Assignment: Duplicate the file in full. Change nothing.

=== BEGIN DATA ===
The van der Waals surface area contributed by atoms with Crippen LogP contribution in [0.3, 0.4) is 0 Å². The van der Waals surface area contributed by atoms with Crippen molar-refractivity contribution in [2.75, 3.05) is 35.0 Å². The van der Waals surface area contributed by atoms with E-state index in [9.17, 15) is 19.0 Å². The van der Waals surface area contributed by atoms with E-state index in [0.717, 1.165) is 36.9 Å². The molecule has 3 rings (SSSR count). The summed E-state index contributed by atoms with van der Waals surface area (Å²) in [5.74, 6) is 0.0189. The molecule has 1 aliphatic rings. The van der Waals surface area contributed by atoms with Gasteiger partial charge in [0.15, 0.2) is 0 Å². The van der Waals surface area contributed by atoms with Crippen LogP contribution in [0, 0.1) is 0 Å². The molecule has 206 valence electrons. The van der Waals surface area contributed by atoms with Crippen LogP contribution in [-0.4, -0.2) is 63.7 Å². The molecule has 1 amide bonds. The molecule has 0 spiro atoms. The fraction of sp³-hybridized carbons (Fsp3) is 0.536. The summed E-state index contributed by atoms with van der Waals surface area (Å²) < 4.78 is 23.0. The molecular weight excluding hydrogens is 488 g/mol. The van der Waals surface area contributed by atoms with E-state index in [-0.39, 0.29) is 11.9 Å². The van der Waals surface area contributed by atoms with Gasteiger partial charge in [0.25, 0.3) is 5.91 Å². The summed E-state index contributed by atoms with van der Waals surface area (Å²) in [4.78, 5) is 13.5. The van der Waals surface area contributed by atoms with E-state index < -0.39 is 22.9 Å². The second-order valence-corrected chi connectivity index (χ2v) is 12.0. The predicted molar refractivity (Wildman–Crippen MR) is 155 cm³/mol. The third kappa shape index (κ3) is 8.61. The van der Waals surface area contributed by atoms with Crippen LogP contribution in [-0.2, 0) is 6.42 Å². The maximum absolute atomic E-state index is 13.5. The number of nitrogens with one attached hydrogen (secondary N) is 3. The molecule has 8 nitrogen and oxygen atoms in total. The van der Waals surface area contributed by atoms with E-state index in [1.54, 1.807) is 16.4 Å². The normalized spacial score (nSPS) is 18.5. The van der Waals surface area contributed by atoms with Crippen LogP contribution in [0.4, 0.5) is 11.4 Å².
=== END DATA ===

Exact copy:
The van der Waals surface area contributed by atoms with Crippen LogP contribution in [0.3, 0.4) is 0 Å². The van der Waals surface area contributed by atoms with Crippen molar-refractivity contribution in [2.75, 3.05) is 35.0 Å². The van der Waals surface area contributed by atoms with E-state index in [9.17, 15) is 19.0 Å². The van der Waals surface area contributed by atoms with E-state index in [0.717, 1.165) is 36.9 Å². The molecule has 3 rings (SSSR count). The summed E-state index contributed by atoms with van der Waals surface area (Å²) in [5.74, 6) is 0.0189. The molecule has 1 aliphatic rings. The van der Waals surface area contributed by atoms with Gasteiger partial charge in [0.15, 0.2) is 0 Å². The van der Waals surface area contributed by atoms with Crippen LogP contribution in [0, 0.1) is 0 Å². The molecule has 206 valence electrons. The van der Waals surface area contributed by atoms with Crippen LogP contribution in [-0.4, -0.2) is 63.7 Å². The molecule has 1 amide bonds. The molecule has 0 spiro atoms. The fraction of sp³-hybridized carbons (Fsp3) is 0.536. The summed E-state index contributed by atoms with van der Waals surface area (Å²) < 4.78 is 23.0. The molecular weight excluding hydrogens is 488 g/mol. The van der Waals surface area contributed by atoms with E-state index in [-0.39, 0.29) is 11.9 Å². The van der Waals surface area contributed by atoms with Gasteiger partial charge in [0.25, 0.3) is 5.91 Å². The summed E-state index contributed by atoms with van der Waals surface area (Å²) in [4.78, 5) is 13.5. The van der Waals surface area contributed by atoms with E-state index < -0.39 is 22.9 Å². The second-order valence-corrected chi connectivity index (χ2v) is 12.0. The predicted molar refractivity (Wildman–Crippen MR) is 155 cm³/mol. The third kappa shape index (κ3) is 8.61. The van der Waals surface area contributed by atoms with Crippen LogP contribution in [-0.2, 0) is 6.42 Å². The maximum absolute atomic E-state index is 13.5. The number of nitrogens with one attached hydrogen (secondary N) is 3. The molecule has 8 nitrogen and oxygen atoms in total. The van der Waals surface area contributed by atoms with E-state index in [1.54, 1.807) is 16.4 Å². The normalized spacial score (nSPS) is 18.5. The van der Waals surface area contributed by atoms with Crippen LogP contribution in [0.4, 0.5) is 11.4 Å².